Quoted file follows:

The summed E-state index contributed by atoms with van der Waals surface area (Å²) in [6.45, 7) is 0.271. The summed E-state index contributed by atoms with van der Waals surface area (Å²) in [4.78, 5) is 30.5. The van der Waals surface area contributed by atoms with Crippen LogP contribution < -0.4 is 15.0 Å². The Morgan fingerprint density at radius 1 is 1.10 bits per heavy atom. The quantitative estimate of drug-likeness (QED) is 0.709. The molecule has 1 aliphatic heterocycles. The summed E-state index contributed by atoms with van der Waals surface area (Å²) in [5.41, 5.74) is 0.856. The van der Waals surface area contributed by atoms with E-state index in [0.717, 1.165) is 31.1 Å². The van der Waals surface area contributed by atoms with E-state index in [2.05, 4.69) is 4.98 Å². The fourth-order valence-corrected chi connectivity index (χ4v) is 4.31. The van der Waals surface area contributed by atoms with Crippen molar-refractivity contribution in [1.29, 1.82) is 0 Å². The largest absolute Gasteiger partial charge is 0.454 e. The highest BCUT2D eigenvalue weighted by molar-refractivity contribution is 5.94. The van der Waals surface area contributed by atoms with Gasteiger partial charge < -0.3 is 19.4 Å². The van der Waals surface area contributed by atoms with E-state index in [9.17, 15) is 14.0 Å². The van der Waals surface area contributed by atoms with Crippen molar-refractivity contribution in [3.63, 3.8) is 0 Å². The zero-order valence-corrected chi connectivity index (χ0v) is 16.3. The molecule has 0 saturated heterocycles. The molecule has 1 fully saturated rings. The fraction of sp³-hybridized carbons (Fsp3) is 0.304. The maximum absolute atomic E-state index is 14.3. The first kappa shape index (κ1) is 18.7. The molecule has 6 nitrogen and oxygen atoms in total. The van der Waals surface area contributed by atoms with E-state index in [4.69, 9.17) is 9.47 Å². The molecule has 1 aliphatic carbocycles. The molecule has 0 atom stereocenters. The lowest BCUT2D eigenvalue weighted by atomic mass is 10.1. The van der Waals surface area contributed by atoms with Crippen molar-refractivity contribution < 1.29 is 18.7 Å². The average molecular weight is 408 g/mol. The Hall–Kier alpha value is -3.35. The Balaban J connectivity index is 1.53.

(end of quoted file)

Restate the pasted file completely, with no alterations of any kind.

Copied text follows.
The summed E-state index contributed by atoms with van der Waals surface area (Å²) in [6.45, 7) is 0.271. The summed E-state index contributed by atoms with van der Waals surface area (Å²) in [4.78, 5) is 30.5. The van der Waals surface area contributed by atoms with Crippen LogP contribution < -0.4 is 15.0 Å². The Morgan fingerprint density at radius 1 is 1.10 bits per heavy atom. The quantitative estimate of drug-likeness (QED) is 0.709. The molecule has 1 aliphatic heterocycles. The summed E-state index contributed by atoms with van der Waals surface area (Å²) in [5.41, 5.74) is 0.856. The van der Waals surface area contributed by atoms with E-state index in [0.717, 1.165) is 31.1 Å². The van der Waals surface area contributed by atoms with E-state index in [2.05, 4.69) is 4.98 Å². The fourth-order valence-corrected chi connectivity index (χ4v) is 4.31. The van der Waals surface area contributed by atoms with Crippen molar-refractivity contribution in [1.29, 1.82) is 0 Å². The largest absolute Gasteiger partial charge is 0.454 e. The highest BCUT2D eigenvalue weighted by molar-refractivity contribution is 5.94. The van der Waals surface area contributed by atoms with Gasteiger partial charge < -0.3 is 19.4 Å². The van der Waals surface area contributed by atoms with E-state index in [9.17, 15) is 14.0 Å². The van der Waals surface area contributed by atoms with Crippen molar-refractivity contribution in [3.63, 3.8) is 0 Å². The zero-order valence-corrected chi connectivity index (χ0v) is 16.3. The molecule has 0 saturated heterocycles. The molecule has 1 fully saturated rings. The fraction of sp³-hybridized carbons (Fsp3) is 0.304. The maximum absolute atomic E-state index is 14.3. The first kappa shape index (κ1) is 18.7. The molecule has 6 nitrogen and oxygen atoms in total. The van der Waals surface area contributed by atoms with E-state index in [4.69, 9.17) is 9.47 Å². The molecule has 1 aliphatic carbocycles. The molecule has 0 atom stereocenters. The lowest BCUT2D eigenvalue weighted by atomic mass is 10.1. The van der Waals surface area contributed by atoms with Crippen molar-refractivity contribution < 1.29 is 18.7 Å². The average molecular weight is 408 g/mol. The Hall–Kier alpha value is -3.35. The Balaban J connectivity index is 1.53.